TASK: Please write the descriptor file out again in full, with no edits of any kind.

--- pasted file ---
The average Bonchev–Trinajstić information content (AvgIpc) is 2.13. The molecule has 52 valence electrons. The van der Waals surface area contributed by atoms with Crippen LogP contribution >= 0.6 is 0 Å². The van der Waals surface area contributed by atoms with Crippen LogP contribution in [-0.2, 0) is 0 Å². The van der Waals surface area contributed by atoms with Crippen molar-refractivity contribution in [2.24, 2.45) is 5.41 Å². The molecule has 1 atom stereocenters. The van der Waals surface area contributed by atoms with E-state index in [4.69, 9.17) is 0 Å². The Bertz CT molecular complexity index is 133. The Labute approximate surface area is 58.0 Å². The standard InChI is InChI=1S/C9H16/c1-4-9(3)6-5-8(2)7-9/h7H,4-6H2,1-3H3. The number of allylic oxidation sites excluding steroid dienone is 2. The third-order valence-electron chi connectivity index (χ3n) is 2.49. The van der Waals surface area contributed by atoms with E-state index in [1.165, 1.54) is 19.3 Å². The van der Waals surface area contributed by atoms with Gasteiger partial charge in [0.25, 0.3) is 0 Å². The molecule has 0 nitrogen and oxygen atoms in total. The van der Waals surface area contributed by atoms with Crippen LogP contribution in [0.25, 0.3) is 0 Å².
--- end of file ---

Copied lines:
The average Bonchev–Trinajstić information content (AvgIpc) is 2.13. The molecule has 52 valence electrons. The van der Waals surface area contributed by atoms with Crippen LogP contribution >= 0.6 is 0 Å². The van der Waals surface area contributed by atoms with Crippen LogP contribution in [-0.2, 0) is 0 Å². The van der Waals surface area contributed by atoms with Crippen molar-refractivity contribution in [2.24, 2.45) is 5.41 Å². The molecule has 1 atom stereocenters. The van der Waals surface area contributed by atoms with E-state index in [4.69, 9.17) is 0 Å². The Bertz CT molecular complexity index is 133. The Labute approximate surface area is 58.0 Å². The standard InChI is InChI=1S/C9H16/c1-4-9(3)6-5-8(2)7-9/h7H,4-6H2,1-3H3. The number of allylic oxidation sites excluding steroid dienone is 2. The third-order valence-electron chi connectivity index (χ3n) is 2.49. The van der Waals surface area contributed by atoms with E-state index in [1.165, 1.54) is 19.3 Å². The van der Waals surface area contributed by atoms with Gasteiger partial charge in [0.25, 0.3) is 0 Å². The molecule has 0 nitrogen and oxygen atoms in total. The van der Waals surface area contributed by atoms with Crippen LogP contribution in [0.25, 0.3) is 0 Å².